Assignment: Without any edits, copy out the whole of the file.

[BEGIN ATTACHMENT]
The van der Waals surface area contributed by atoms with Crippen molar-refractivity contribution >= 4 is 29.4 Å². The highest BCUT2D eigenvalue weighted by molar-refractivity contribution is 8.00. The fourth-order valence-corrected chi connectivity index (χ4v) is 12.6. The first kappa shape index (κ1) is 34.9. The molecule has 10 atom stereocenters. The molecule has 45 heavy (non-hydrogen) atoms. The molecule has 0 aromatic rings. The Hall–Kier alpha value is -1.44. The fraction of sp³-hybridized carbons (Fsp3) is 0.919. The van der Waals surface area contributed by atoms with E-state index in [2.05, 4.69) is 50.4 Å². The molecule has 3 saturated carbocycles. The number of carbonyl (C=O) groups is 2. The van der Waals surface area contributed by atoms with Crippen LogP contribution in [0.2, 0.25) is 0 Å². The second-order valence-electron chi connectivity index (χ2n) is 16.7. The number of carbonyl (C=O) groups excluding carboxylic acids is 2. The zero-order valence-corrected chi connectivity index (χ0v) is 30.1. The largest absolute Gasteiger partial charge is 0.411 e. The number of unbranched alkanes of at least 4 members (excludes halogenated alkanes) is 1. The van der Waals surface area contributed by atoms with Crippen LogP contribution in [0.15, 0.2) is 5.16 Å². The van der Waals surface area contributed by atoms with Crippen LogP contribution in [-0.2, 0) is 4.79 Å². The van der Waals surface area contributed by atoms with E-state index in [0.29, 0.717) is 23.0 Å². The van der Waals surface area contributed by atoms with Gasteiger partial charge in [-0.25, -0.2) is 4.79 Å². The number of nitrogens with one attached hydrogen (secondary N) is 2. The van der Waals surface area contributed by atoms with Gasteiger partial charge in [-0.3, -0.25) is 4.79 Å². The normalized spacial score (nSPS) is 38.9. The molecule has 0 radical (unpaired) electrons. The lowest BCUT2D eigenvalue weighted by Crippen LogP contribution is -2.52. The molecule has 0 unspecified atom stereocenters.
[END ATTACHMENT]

The van der Waals surface area contributed by atoms with Crippen molar-refractivity contribution >= 4 is 29.4 Å². The highest BCUT2D eigenvalue weighted by molar-refractivity contribution is 8.00. The fourth-order valence-corrected chi connectivity index (χ4v) is 12.6. The first kappa shape index (κ1) is 34.9. The molecule has 10 atom stereocenters. The molecule has 45 heavy (non-hydrogen) atoms. The molecule has 0 aromatic rings. The Hall–Kier alpha value is -1.44. The fraction of sp³-hybridized carbons (Fsp3) is 0.919. The van der Waals surface area contributed by atoms with E-state index in [2.05, 4.69) is 50.4 Å². The molecule has 3 saturated carbocycles. The number of carbonyl (C=O) groups is 2. The van der Waals surface area contributed by atoms with Crippen LogP contribution in [0.2, 0.25) is 0 Å². The second-order valence-electron chi connectivity index (χ2n) is 16.7. The number of carbonyl (C=O) groups excluding carboxylic acids is 2. The zero-order valence-corrected chi connectivity index (χ0v) is 30.1. The largest absolute Gasteiger partial charge is 0.411 e. The number of unbranched alkanes of at least 4 members (excludes halogenated alkanes) is 1. The van der Waals surface area contributed by atoms with Crippen LogP contribution in [0.15, 0.2) is 5.16 Å². The van der Waals surface area contributed by atoms with Crippen LogP contribution in [-0.2, 0) is 4.79 Å². The van der Waals surface area contributed by atoms with E-state index in [0.29, 0.717) is 23.0 Å². The van der Waals surface area contributed by atoms with Gasteiger partial charge in [-0.25, -0.2) is 4.79 Å². The number of nitrogens with one attached hydrogen (secondary N) is 2. The van der Waals surface area contributed by atoms with Gasteiger partial charge in [-0.3, -0.25) is 4.79 Å². The normalized spacial score (nSPS) is 38.9. The molecule has 0 radical (unpaired) electrons. The lowest BCUT2D eigenvalue weighted by Crippen LogP contribution is -2.52. The molecule has 0 unspecified atom stereocenters.